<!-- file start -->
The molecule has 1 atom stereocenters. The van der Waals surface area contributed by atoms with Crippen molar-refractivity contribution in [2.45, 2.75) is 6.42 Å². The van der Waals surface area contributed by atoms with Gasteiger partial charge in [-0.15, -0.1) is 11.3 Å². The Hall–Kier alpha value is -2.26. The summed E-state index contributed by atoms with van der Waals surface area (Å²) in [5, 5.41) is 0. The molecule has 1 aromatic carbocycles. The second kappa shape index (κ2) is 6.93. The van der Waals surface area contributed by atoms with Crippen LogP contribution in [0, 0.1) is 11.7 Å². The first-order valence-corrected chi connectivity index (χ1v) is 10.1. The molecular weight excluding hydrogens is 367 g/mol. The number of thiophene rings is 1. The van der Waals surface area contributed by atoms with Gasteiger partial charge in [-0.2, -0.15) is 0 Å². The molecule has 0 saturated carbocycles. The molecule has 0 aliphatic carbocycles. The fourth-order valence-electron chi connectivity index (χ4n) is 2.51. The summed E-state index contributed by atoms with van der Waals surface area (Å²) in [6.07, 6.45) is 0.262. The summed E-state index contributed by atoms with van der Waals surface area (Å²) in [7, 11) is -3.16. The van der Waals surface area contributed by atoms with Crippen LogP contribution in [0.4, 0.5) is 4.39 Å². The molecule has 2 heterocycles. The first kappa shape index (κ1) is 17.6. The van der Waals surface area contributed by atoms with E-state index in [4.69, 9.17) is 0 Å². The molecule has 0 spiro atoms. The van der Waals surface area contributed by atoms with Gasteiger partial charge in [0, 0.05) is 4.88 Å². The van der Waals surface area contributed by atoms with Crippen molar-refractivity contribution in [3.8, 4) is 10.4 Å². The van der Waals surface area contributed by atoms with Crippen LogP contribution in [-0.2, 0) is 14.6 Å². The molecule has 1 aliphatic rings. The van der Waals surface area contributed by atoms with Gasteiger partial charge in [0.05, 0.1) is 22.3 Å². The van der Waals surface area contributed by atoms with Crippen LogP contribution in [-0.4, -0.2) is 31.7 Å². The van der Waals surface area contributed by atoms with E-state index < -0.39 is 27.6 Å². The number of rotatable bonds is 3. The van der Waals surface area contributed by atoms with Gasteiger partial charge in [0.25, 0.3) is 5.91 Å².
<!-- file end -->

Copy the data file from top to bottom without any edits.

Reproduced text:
The molecule has 1 atom stereocenters. The van der Waals surface area contributed by atoms with Crippen molar-refractivity contribution in [2.45, 2.75) is 6.42 Å². The van der Waals surface area contributed by atoms with Gasteiger partial charge in [-0.15, -0.1) is 11.3 Å². The Hall–Kier alpha value is -2.26. The summed E-state index contributed by atoms with van der Waals surface area (Å²) in [5, 5.41) is 0. The molecule has 1 aromatic carbocycles. The second kappa shape index (κ2) is 6.93. The van der Waals surface area contributed by atoms with Crippen LogP contribution in [0, 0.1) is 11.7 Å². The first-order valence-corrected chi connectivity index (χ1v) is 10.1. The molecular weight excluding hydrogens is 367 g/mol. The number of thiophene rings is 1. The van der Waals surface area contributed by atoms with Gasteiger partial charge in [-0.2, -0.15) is 0 Å². The molecule has 0 saturated carbocycles. The molecule has 0 aliphatic carbocycles. The fourth-order valence-electron chi connectivity index (χ4n) is 2.51. The summed E-state index contributed by atoms with van der Waals surface area (Å²) in [6.07, 6.45) is 0.262. The summed E-state index contributed by atoms with van der Waals surface area (Å²) in [7, 11) is -3.16. The van der Waals surface area contributed by atoms with Crippen LogP contribution in [0.4, 0.5) is 4.39 Å². The molecule has 2 heterocycles. The first kappa shape index (κ1) is 17.6. The van der Waals surface area contributed by atoms with E-state index in [4.69, 9.17) is 0 Å². The molecule has 0 spiro atoms. The van der Waals surface area contributed by atoms with Gasteiger partial charge in [0, 0.05) is 4.88 Å². The van der Waals surface area contributed by atoms with Crippen molar-refractivity contribution in [3.8, 4) is 10.4 Å². The van der Waals surface area contributed by atoms with Crippen LogP contribution in [-0.2, 0) is 14.6 Å². The molecule has 1 aliphatic rings. The van der Waals surface area contributed by atoms with Gasteiger partial charge in [0.05, 0.1) is 22.3 Å². The van der Waals surface area contributed by atoms with Crippen LogP contribution in [-0.4, -0.2) is 31.7 Å². The van der Waals surface area contributed by atoms with E-state index < -0.39 is 27.6 Å². The number of rotatable bonds is 3. The van der Waals surface area contributed by atoms with Gasteiger partial charge in [0.25, 0.3) is 5.91 Å².